In attempting to lessen their negative externalities, firms find generally safe harbor in starting various scattered initiatives around local communities, with the hope to enhance corporate image and to be more engaged in improving society. However, little might be expected of such initiatives in the absence of a holistic sustainability strategy that has a tangible link with the firm’s business and a measurable impact on the environment and society.

Creating positive and lasting impact goes beyond crafting an annual CSR program with half a dozen well-rounded local actions with a nice marketing campaign and a catchy annual report. More strikingly, corporate managers tend to confuse “impact” with “output” when it comes to social and environmental action. Numbers are good, yes, but they need to tell the things that matter most. It is good, for example, to learn that company X has provided 500 children in the icy mountains of the Atlas with a hot meal and some warm clothes. It is better, however, to assess the impact of such an initiative on transforming the lives of these kids and on making their existence more meaningful. No less important is, of course, the benefit of such actions on enhancing the firm’s public image and, collaterally, generating more revenue.

There are multiple misfunctioning elements in our approach to corporate responsibility, and now is the time to embrace a new form of truly ethical CSR. This new form of responsibility must recognize the limits of our existing development models and must challenge our understanding of achievement and impact. This must be an approach that replaces short-term actions with long-term strategies, punctual benefit with life-long effect, and calculated outputs with equilibrium, meaning, and impact.

 

Fadwa Chaker

Educator and Social Entrepreneur

Ideas for Action 2019 : Financing and Implementing Sustainable Development

Source : World Bank

The Ideas for Action competition is an initiative in which young people submit their proposals for implementing SDGs. The attached report presents the 2019 winner projects that were selected from more than 3,000 proposals, which included over 21,000 participants from 142 countries.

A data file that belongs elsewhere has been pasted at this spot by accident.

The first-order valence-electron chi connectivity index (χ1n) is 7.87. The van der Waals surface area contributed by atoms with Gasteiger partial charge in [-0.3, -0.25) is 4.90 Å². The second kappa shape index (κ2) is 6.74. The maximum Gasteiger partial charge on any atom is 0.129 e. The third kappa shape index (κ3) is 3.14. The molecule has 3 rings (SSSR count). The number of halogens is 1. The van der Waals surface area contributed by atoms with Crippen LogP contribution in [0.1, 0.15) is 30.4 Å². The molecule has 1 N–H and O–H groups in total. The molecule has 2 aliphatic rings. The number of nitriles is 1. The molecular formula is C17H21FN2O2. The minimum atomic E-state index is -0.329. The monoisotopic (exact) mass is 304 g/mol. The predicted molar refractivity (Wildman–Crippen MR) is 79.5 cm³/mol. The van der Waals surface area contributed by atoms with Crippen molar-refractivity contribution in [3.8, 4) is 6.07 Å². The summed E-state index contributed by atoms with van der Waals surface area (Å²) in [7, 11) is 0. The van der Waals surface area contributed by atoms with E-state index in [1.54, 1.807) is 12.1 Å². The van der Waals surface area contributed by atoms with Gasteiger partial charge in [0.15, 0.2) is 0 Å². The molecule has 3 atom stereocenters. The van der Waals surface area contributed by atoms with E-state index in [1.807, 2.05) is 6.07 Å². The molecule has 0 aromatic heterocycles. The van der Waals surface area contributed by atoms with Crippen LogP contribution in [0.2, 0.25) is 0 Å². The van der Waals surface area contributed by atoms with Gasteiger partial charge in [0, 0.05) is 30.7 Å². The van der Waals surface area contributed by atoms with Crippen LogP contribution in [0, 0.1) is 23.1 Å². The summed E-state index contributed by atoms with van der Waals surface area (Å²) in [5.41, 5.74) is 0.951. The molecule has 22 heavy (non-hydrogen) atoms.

The six winning (and mind blowing) ideas are:

  • Fetosense and U- Act: Novel Solutions for Monitoring Fetal Heart Rate and Uterine Activity to Reduce Neonatal Morbidity and Mortality
  • Using Location Intelligence to Solve the Urban Sanitation Crisis
  • WellPower: A Sustainable and Scalable Approach to Addressing the Water Crisis in Kenya Using an Innovative Smartphone App– Based Clean Water Delivery Network
  • The Eco Panplas Solution
  • Ekomuro H2O+: Collecting Rainwater in Used PET Containers in poor urban areas
  • DamoGO: Implementation of Mobile app–based Technology to Tackle Food Waste in the Republic of Korea and Southeast Asian Countries

The ideas are presented through the following perspectives:

  • Problem and context
  • Solution
  • Implementation and application
  • Scaling up the solution
  • Challenges and mitigations

For more details, kindly download the report “Ideas for Action 2019 Financing and Implementing Sustainable Development” by the World Bank

Station de dessalement d’Agadir : Nous n’avons pas le choix mais … !

De quoi s’agit-il ?

  • Une station de dessalement de l’eau de mer avec les caractéristiques suivantes :
    • Capacité totale à terme : 400 000 m3/jour 
    • 50% sera destinée à l’agriculture (irrigation de 15000 ha)
    • 50 % sera destinée aux ménages
    • Investissement de 4,4 milliards de DH à travers un partenariat public-privé
    • Date prévisionnelle de mise en production : Juillet 2021
    • Alimentation de la station à partir des énergies renouvelables
  • Il existe déjà des stations opérationnelles au Maroc. Mais celle-ci se distingue par sa taille même à l’échelle du bassin méditerranéen

Pourquoi nous n’avons pas le choix ?

  • Ressources hydrauliques insuffisantes dans la région du Souss-Massa
    • Irrégularité des précipitations
    • Niveau très bas des nappes à cause de la surexploitation
  • Augmentation de la demande au niveau des ménages et des exploitations agricoles